Living in New York City makes these interpersonal
pro-peace encounters somewhat easier, I think. Unlike
most people in this country, we have seen and felt first
hand the disastrous effects of terror and violence.
Though we did manage to live through it, its terrible
consequences — physical, emotional, social and
financial have remained. We have tasted war and it is
still bitter on our tongues. We have seen the putrid
smoke of hatred and destruction and most of us never
want to see it again. Nor do we wish to inflict it upon
At the bank I greeted the lobby guard as usual. I
asked him if he was ok. "Not really," he told
me as his eyes filled with tears. His stepfather had
been in the World Trade Center on that frightful day. He
escaped, but was shaken to the core. The guard (who I
talk to practically every day and whose name I am
ashamed to admit I do not know) said that he felt that
his step dad would never be the same, like some Vietnam
Vets whom he has known who will never be the same.
Then he confessed to me something remarkable.
Actually, it was the most profound thing that I have
heard anyone anywhere say on the subject of peace.
"I hate my uncle" he told me. "And I have
hated my uncle for so long that now I hate anyone who
looks like my uncle. ‘Why for you got to go look like
my uncle?" he quoted himself in his West Indian
lilt. "Now I have to hate you." He looked me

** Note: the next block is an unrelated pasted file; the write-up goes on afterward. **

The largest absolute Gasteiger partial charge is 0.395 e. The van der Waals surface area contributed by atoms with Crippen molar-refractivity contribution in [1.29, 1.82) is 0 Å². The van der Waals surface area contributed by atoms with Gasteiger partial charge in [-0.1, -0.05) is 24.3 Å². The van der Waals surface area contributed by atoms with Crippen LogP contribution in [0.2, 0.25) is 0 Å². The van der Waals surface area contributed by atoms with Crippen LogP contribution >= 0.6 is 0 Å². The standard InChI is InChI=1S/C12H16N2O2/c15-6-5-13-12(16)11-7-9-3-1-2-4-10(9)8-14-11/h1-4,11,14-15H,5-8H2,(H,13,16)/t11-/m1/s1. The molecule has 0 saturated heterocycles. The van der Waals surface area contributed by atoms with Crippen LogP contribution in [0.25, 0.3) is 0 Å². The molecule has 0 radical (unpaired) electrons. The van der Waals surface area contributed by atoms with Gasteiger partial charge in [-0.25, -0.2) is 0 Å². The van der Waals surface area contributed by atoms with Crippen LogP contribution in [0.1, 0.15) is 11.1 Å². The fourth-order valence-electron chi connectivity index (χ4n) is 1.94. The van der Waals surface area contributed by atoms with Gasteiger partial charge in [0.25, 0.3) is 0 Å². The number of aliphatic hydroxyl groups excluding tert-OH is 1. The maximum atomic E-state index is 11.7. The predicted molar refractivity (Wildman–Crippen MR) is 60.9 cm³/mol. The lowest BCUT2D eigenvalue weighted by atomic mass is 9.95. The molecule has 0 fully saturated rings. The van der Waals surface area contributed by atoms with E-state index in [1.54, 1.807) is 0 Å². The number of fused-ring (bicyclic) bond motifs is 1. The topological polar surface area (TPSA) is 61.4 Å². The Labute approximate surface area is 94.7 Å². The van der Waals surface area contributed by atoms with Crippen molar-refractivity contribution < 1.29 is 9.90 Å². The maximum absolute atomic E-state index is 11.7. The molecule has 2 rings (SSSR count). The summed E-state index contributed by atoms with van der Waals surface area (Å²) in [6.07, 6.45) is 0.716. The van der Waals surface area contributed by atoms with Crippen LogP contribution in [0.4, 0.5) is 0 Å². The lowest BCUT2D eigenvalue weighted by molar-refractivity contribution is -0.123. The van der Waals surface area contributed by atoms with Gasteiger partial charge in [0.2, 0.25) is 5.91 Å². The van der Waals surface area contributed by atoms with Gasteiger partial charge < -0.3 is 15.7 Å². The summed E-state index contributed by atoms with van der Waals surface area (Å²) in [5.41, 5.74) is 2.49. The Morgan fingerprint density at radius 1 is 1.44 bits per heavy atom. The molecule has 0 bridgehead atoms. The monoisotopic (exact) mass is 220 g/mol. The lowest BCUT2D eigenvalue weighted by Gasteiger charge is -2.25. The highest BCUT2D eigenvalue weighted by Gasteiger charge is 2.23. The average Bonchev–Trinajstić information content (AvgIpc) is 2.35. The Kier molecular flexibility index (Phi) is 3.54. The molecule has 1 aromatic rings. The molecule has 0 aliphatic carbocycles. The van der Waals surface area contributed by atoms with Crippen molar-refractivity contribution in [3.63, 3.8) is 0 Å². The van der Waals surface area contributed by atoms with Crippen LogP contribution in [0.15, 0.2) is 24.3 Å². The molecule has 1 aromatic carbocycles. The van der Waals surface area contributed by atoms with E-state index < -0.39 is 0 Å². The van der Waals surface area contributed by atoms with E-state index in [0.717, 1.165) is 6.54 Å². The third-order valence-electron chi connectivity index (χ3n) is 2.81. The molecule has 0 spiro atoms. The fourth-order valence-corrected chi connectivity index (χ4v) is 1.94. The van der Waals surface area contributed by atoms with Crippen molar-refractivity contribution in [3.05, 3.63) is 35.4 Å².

right in the eyes and said that he realizes now how
wrong that is. That he can no longer hate all uncle
look-alikes. That he is now even working on trying not
to hate his uncle.
Instead of loving what you think is peace,
love other men and women and love God
above all else. Instead of hating all the people
you think are warmongers, hate the appetites
and disorders in your own soul which are the
causes of war.
I recently received a call from a friend who was
feeling particularly despondent. Though she had attended
peace rallies, written letters, signed petitions, she
was frustrated at not having done enough to stop the
war. "What more can I do?" she lamented.
"I wish there was something that I could do."
Like so many others right now, she was desperate to move
out of this place of feeling helpless.
"You could call Linda," I suggested,
knowing that she had had a recent painful falling out
with a good friend of hers. She confessed that she had
known deep down all along that in light of everything
that has been happening in the world, that she should,
she wanted to call. But she couldn’t.
"Just do it, honey. Make peace." And she did!
And they did.
It is good and fine to oppose a horrific war, to
meditate upon the glory of Peace on Earth and to pray
for it’s fulfillment, to march for miles to promote
our convictions, to light millions of candles to ignite
the purity of our intentions for peace. But in the end,
we have to actually do something for peace. We